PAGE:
World Library  
Flag as Inappropriate
Email this Article

Federalist No. 4

Article Id: WHEBN0002642148
Reproduction Date:

Title: Federalist No. 4  
Author: World Heritage Encyclopedia
Language: English
Subject: The Federalist Papers, Federalist No. 63, Federalist No. 62, Federalist No. 13, Federalist No. 12
Collection:
Publisher: World Heritage Encyclopedia
Publication
Date:
 

Federalist No. 4

John Jay

Federalist No. 4 is an essay by John Jay, the fourth of The Federalist Papers. It was published on November 7, 1787 under the pseudonym Publius, the name under which all The Federalist Papers were published. It is the third of four essays by Jay discussing the protection of the United States from dangerous foreign influence, especially military force. It is titled, "The Same Subject Continued: Concerning Dangers from Foreign Force and Influence."

Summary of the argument

Jay argues that a singular government speaking for all states would serve as a greater deterrent to military interference by foreign nations than a system of government where each state is given complete control over its affairs.

John Jay believes that one Union would react better than many states with their own governments. For example, with one body speaking for the nation there would be no arguments over troop placements or treaties. Furthermore a singular army and navy appears a much less inviting target to invaders than the individual army of a one state by itself. Suppose if this one state were to be attacked, who's to say whether the other states would respond? With a single government that problem would be avoided.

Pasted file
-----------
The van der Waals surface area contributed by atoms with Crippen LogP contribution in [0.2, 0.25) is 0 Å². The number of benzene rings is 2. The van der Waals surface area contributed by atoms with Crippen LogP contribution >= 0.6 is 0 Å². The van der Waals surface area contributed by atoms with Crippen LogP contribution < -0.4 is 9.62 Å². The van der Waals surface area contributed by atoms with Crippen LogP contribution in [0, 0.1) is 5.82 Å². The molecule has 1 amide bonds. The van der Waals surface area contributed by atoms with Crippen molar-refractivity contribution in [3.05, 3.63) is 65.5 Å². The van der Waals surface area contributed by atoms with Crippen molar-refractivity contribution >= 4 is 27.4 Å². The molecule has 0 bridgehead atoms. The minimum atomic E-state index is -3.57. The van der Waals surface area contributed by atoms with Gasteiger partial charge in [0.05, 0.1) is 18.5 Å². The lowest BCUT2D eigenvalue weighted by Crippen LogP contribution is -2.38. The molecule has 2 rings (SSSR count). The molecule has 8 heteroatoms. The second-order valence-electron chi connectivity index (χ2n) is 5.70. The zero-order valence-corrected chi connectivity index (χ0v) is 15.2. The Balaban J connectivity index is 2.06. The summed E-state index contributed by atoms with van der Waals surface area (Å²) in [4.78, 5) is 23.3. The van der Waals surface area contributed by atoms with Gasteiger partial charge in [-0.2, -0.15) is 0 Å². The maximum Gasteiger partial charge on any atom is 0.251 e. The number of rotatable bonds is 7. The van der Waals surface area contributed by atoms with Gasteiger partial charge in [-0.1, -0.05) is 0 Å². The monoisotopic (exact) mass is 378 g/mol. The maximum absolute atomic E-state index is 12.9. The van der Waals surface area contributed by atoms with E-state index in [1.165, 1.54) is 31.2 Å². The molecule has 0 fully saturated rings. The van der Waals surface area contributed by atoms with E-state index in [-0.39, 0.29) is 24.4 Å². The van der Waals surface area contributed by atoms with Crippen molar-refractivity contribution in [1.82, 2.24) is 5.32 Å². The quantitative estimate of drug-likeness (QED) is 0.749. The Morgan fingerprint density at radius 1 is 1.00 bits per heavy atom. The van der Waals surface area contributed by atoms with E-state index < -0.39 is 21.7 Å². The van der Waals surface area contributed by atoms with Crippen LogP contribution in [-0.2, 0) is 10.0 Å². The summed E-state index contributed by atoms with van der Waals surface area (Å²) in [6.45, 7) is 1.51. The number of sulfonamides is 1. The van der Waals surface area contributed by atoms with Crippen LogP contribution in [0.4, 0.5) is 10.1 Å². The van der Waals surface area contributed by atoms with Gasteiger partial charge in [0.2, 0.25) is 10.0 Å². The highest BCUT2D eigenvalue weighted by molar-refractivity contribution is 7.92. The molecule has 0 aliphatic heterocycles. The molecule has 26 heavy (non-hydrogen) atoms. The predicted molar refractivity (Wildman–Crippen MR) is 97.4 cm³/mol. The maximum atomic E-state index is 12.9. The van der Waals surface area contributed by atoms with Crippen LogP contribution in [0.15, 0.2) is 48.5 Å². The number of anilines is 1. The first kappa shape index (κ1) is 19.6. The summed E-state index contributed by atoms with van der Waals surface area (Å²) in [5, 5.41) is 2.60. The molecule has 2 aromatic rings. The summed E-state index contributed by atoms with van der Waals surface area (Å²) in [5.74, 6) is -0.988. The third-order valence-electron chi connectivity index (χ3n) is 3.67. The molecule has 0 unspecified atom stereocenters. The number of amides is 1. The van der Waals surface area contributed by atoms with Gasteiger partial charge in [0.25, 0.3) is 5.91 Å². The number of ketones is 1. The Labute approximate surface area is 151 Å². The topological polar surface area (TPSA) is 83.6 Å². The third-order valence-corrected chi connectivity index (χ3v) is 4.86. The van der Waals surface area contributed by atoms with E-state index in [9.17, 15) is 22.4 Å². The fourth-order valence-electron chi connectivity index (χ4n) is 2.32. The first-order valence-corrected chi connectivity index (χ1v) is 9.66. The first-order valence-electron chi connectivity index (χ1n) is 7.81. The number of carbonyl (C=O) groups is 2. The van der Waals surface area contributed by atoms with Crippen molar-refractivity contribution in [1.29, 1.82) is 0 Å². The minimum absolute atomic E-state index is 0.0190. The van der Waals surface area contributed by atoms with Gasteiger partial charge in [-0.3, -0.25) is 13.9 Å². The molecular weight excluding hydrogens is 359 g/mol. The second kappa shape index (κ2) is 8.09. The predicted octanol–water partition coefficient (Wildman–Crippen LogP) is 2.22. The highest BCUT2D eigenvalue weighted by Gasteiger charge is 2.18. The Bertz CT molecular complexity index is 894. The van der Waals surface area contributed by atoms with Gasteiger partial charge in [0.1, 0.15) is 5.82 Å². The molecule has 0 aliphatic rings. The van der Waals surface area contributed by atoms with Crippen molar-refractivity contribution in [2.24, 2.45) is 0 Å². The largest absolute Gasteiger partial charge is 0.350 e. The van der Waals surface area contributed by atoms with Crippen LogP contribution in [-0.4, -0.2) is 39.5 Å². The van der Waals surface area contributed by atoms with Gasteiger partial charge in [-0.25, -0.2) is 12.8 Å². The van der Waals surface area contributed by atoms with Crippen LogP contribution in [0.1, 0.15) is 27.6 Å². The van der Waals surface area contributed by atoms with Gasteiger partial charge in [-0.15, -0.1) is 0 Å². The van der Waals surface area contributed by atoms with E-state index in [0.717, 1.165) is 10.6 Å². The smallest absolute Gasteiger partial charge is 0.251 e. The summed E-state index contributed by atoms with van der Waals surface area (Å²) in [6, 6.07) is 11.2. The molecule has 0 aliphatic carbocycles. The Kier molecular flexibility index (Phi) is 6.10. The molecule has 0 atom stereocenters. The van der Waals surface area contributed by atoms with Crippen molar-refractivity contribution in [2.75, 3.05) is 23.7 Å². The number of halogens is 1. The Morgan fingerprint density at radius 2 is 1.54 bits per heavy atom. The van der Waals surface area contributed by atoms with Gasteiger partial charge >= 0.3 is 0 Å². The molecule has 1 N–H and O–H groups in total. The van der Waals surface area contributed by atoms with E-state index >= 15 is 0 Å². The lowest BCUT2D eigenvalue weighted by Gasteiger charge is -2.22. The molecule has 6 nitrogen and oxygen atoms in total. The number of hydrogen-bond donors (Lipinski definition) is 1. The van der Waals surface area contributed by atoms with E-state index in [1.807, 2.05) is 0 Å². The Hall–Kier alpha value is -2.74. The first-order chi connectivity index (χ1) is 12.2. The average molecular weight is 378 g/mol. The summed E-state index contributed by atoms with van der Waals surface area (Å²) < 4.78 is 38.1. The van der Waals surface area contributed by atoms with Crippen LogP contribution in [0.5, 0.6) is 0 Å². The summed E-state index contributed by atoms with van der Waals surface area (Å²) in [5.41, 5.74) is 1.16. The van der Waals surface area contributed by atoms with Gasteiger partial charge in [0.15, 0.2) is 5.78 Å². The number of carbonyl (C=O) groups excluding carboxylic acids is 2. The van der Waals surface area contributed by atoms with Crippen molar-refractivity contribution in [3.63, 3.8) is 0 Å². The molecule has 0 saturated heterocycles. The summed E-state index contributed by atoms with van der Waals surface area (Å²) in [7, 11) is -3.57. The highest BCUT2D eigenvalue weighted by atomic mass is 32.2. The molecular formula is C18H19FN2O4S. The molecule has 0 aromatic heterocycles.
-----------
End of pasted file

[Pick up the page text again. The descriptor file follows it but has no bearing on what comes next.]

External links

  • The Federalist No. 4 Text
This article was sourced from Creative Commons Attribution-ShareAlike License; additional terms may apply. World Heritage Encyclopedia content is assembled from numerous content providers, Open Access Publishing, and in compliance with The Fair Access to Science and Technology Research Act (FASTR), Wikimedia Foundation, Inc., Public Library of Science, The Encyclopedia of Life, Open Book Publishers (OBP), PubMed, U.S. National Library of Medicine, National Center for Biotechnology Information, U.S. National Library of Medicine, National Institutes of Health (NIH), U.S. Department of Health & Human Services, and USA.gov, which sources content from all federal, state, local, tribal, and territorial government publication portals (.gov, .mil, .edu). Funding for USA.gov and content contributors is made possible from the U.S. Congress, E-Government Act of 2002.
 
Crowd sourced content that is contributed to World Heritage Encyclopedia is peer reviewed and edited by our editorial staff to ensure quality scholarly research articles.
 
By using this site, you agree to the Terms of Use and Privacy Policy. World Heritage Encyclopedia™ is a registered trademark of the World Public Library Association, a non-profit organization.
 


Copyright © World Library Foundation. All rights reserved. eBooks from Project Gutenberg are sponsored by the World Library Foundation,
a 501c(4) Member's Support Non-Profit Organization, and is NOT affiliated with any governmental agency or department.